The aphorism ‘blood is thicker than water’ reminds us to prioritize family. When it appears that people choose drugs and alcohol over family doubt reverberates through the deepest truths of human bonds. We become so focused on how someone could choose drugs and alcohol over family that we miss the bigger question: Why is someone in a position to choose drugs and alcohol over family in the first place? Often, people are issued an ultimatum something to the effect of: “It’s us, or the booze.” Rather than reflecting a corrosive character defect in the so-called “addict,” the answer to why people choose drugs and alcohol over family may instead lie, at least in part, at the hands of those who issued the ultimatum in the first place.Read More
Rejection—it’s so personal. It sticks to our souls. It does not respond to reason, and is not easily dislodged from our hearts. We can try to talk ourselves out of the indictment that comes with it, but the words we use are mostly ineffective, reinforcing our shame. I have experienced all sorts of rejection. I still feel the sting of certain family members not ever returning my phone calls and good friendships that are no more. I have heard things like, “you are not a good fit for our small group” or “since you homeschool, we didn’t think you’d fit in with us.” These words pierce. There is a finality about them. They do not leave room for further conversations.Read More
All healthy relationships are based on respecting other’s rights. When we respect each other’s rights, we are recognizing our boundaries. Boundaries are guidelines that define what we feel are permissible ways for other people to treat us. Most of the time we don’t acknowledge or think about it, but these boundaries operate beneath the surface of our relationships – even how much physical space we keep between us, when it is appropriate to touch someone, when and what favors to ask someone, what kind of information to share with another, etc. Some of these things are embedded in our family and cultural background, explaining the importance of understanding expectations when we deal with people from backgrounds different from ours. But even when we are dealing with shared expectations, problems can arise.Read More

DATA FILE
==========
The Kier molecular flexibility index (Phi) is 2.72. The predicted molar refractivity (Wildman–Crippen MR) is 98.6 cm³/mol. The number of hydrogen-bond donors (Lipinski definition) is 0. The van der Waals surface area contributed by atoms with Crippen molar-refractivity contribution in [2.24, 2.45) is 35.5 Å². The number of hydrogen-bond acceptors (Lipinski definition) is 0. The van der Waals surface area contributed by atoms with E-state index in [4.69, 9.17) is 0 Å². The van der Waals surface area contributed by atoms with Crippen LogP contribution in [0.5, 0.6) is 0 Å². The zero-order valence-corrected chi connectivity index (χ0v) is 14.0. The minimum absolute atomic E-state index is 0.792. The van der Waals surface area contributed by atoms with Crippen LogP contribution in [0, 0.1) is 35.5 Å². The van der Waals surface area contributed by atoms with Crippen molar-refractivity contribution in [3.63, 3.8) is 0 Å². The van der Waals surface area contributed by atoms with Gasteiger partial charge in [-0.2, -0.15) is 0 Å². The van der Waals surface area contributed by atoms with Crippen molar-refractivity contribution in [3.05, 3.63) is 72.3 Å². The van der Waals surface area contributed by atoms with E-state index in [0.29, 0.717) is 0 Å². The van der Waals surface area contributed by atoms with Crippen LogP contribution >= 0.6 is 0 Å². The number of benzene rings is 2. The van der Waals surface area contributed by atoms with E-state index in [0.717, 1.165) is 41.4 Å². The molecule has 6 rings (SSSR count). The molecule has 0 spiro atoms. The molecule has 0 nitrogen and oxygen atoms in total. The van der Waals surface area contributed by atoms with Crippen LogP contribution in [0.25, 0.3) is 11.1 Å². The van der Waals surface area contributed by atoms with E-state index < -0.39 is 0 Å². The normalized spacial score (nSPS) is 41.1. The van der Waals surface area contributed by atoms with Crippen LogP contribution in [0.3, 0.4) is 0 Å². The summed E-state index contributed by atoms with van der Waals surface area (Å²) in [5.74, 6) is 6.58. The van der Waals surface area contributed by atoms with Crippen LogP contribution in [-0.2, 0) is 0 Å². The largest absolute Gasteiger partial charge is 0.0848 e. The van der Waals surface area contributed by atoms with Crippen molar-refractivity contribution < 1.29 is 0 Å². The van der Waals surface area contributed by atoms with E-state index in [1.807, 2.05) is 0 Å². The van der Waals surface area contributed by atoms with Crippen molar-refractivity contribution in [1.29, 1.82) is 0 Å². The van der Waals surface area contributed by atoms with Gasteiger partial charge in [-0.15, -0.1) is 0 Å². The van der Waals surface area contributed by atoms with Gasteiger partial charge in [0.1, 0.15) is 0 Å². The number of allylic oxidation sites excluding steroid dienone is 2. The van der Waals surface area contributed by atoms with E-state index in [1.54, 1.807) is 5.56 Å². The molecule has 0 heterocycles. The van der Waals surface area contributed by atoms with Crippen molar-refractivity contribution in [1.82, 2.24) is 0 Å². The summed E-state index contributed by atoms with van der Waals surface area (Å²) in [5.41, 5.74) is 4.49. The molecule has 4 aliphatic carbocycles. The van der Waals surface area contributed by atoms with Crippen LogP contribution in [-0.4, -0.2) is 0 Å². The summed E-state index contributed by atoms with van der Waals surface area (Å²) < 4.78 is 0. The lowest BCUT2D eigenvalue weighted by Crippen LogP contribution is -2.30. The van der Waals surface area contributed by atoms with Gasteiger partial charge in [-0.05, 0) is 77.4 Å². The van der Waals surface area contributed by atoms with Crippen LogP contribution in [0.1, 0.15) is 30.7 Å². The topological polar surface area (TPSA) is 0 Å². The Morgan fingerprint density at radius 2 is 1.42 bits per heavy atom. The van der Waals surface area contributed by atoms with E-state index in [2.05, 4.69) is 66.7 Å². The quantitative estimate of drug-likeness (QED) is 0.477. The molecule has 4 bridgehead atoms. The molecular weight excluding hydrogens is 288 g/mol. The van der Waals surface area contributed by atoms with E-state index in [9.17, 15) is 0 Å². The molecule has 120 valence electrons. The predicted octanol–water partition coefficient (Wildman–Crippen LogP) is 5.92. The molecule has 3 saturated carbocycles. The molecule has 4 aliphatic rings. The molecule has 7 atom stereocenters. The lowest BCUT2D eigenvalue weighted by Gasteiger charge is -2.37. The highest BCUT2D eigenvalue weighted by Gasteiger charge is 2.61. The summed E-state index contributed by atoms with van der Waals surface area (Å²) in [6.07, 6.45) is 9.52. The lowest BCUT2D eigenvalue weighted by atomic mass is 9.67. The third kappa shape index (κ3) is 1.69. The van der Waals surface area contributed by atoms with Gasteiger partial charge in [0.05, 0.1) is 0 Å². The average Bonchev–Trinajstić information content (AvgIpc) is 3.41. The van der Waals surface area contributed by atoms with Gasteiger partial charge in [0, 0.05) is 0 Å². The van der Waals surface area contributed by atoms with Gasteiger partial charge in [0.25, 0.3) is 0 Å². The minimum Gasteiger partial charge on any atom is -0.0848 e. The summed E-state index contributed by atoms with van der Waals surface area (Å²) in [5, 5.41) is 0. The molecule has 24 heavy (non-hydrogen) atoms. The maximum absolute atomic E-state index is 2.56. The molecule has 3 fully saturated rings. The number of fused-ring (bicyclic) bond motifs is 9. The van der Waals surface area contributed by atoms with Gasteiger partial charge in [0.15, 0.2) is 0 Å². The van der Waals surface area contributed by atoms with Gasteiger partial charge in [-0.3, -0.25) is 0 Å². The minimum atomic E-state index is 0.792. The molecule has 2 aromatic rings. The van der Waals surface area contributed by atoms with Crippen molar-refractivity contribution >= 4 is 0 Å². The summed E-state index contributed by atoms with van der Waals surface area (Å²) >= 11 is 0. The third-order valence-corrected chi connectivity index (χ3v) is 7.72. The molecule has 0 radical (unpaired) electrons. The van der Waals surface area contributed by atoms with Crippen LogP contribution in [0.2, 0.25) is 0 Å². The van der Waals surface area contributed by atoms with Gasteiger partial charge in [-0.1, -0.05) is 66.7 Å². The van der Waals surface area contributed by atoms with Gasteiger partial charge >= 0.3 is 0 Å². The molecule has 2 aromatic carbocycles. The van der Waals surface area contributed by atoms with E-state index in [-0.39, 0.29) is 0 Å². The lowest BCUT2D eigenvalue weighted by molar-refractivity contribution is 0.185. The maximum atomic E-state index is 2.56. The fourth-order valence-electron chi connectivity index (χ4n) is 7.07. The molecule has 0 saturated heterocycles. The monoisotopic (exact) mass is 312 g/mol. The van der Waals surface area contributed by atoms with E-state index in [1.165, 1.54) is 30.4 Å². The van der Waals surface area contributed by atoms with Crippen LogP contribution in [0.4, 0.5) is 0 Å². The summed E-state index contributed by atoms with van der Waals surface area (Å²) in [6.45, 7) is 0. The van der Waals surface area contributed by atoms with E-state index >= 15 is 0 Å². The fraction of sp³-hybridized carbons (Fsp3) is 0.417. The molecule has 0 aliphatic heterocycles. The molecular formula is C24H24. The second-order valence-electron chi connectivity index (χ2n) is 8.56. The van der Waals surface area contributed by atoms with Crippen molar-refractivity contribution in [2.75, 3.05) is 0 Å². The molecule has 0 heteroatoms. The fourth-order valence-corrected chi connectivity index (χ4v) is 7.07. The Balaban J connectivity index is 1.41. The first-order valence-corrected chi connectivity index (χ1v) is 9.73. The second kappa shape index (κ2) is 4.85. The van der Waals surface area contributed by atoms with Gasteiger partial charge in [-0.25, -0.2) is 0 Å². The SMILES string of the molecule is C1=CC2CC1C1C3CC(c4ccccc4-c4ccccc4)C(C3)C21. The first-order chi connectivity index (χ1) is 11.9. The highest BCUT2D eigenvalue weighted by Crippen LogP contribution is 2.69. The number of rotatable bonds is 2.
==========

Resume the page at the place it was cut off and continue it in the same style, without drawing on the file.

We’re imperfect beings. It’s hard enough to forgive someone else when they hurt you, but how are you doing with forgiving yourself? Many of us are terrible at letting go of all our self hatred. We replay our regrets so often they become constant reminders of our perceived failures. We become our own worst enemy by dragging ourselves down in a cycle of self-criticism. It’s defeating; it’s unhealthy; it leads to relapse.Read More
The cycle of addiction is created by changes produced in brain chemistry from substance abuse. It is perpetuated by physiological, psychological and emotional dependency. This cycle of addiction continues unrestrained, until some type of intervention occurs (self-intervention, legal, family, etc.).
What Is the Cycle of Addiction?Read More
An addictive personality is a set of personality traits that make an individual more prone to develop addictions to drugs, alcohol or other habit-forming behaviors. Know someone who might have one?
Here are a couple of red flags to look for…Read More
While I worked at a nonprofit geared toward rehabilitating ex-prisoners, the organization paid one of our graduates to do some renovation work on a transition house. He hadn’t been incarcerated for a drug offense and, to our knowledge, didn’t have a drug or alcohol problem. He apparently hid it well; once the check was in his hands, he disappeared without doing the work. The last we heard of him, he’d blown all the money on drugs and was homeless.Read More
I was told when I got home, I went right upstairs into my bedroom. A few minutes later, my mom and grandmother heard a loud thump. When they came to check on me, I can only assume they weren’t expecting to find what they found. After all, I was supposed to be their golden child. I was hiding my addiction so well – or so I thought. What they found wasn’t their golden child who was known for making everyone laugh and being fiercely protective of his siblings.Read More
The concept of rock bottom implies that if I want to change a pattern of addictive behavior then I must lose everything and hit the lowest level possible before I will change. Beyond the disheartening message that I have to destroy and ruin everything that matters to me, there is an obvious logical fallacy in the notion that truly losing everything will motivate much other than an intensification of self-destructive behaviors. It is precisely when everything is lost that substances are at their most appealing. The intensity of substance use is a direct reflection of the intensity of pain, so adding more pain and loss by pushing someone towards rock bottom is not only unlikely to be helpful, it is likely to be harmful.Read More
These days, clinical treatments can be delivered effectively in a setting that you find engaging. There are many stereotypes about therapy and counseling. When you think about drug and alcohol treatment, you might picture yourself facing a therapist on an opposing couch, or sharing your worries and concerns in a circle of other people in early recovery. While those are common experiences, quality treatment centers provide an array of therapy options so that you can choose one that’s right for you.Read More